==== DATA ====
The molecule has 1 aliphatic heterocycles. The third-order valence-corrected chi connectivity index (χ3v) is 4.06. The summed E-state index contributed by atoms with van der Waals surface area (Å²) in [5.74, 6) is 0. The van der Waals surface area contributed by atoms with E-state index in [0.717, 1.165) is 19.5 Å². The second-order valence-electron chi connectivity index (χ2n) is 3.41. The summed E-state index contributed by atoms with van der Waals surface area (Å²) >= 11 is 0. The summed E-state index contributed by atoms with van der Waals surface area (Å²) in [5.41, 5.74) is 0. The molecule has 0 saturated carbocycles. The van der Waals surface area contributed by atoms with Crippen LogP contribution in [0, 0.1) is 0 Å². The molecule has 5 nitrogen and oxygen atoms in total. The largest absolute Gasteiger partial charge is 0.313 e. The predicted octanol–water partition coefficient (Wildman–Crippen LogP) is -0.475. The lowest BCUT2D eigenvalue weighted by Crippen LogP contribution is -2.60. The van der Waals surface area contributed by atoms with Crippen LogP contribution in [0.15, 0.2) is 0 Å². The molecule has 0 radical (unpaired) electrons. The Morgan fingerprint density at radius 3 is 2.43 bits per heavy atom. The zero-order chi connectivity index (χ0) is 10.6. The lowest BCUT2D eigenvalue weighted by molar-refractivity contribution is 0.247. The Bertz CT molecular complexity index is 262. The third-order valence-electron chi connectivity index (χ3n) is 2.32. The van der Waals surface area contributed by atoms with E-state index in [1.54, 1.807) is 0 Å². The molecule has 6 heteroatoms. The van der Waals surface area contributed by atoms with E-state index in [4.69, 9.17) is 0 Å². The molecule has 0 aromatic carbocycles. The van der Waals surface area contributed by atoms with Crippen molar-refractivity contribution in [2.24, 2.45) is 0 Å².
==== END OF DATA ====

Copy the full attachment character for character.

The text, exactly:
The molecule has 1 aliphatic heterocycles. The third-order valence-corrected chi connectivity index (χ3v) is 4.06. The summed E-state index contributed by atoms with van der Waals surface area (Å²) in [5.74, 6) is 0. The van der Waals surface area contributed by atoms with E-state index in [0.717, 1.165) is 19.5 Å². The second-order valence-electron chi connectivity index (χ2n) is 3.41. The summed E-state index contributed by atoms with van der Waals surface area (Å²) >= 11 is 0. The summed E-state index contributed by atoms with van der Waals surface area (Å²) in [5.41, 5.74) is 0. The molecule has 0 saturated carbocycles. The van der Waals surface area contributed by atoms with Crippen LogP contribution in [0, 0.1) is 0 Å². The molecule has 5 nitrogen and oxygen atoms in total. The largest absolute Gasteiger partial charge is 0.313 e. The predicted octanol–water partition coefficient (Wildman–Crippen LogP) is -0.475. The lowest BCUT2D eigenvalue weighted by Crippen LogP contribution is -2.60. The van der Waals surface area contributed by atoms with Crippen LogP contribution in [0.15, 0.2) is 0 Å². The molecule has 0 radical (unpaired) electrons. The Morgan fingerprint density at radius 3 is 2.43 bits per heavy atom. The zero-order chi connectivity index (χ0) is 10.6. The lowest BCUT2D eigenvalue weighted by molar-refractivity contribution is 0.247. The Bertz CT molecular complexity index is 262. The third-order valence-electron chi connectivity index (χ3n) is 2.32. The van der Waals surface area contributed by atoms with E-state index in [1.54, 1.807) is 0 Å². The molecule has 6 heteroatoms. The van der Waals surface area contributed by atoms with E-state index in [4.69, 9.17) is 0 Å². The molecule has 0 aromatic carbocycles. The van der Waals surface area contributed by atoms with Crippen molar-refractivity contribution in [2.24, 2.45) is 0 Å².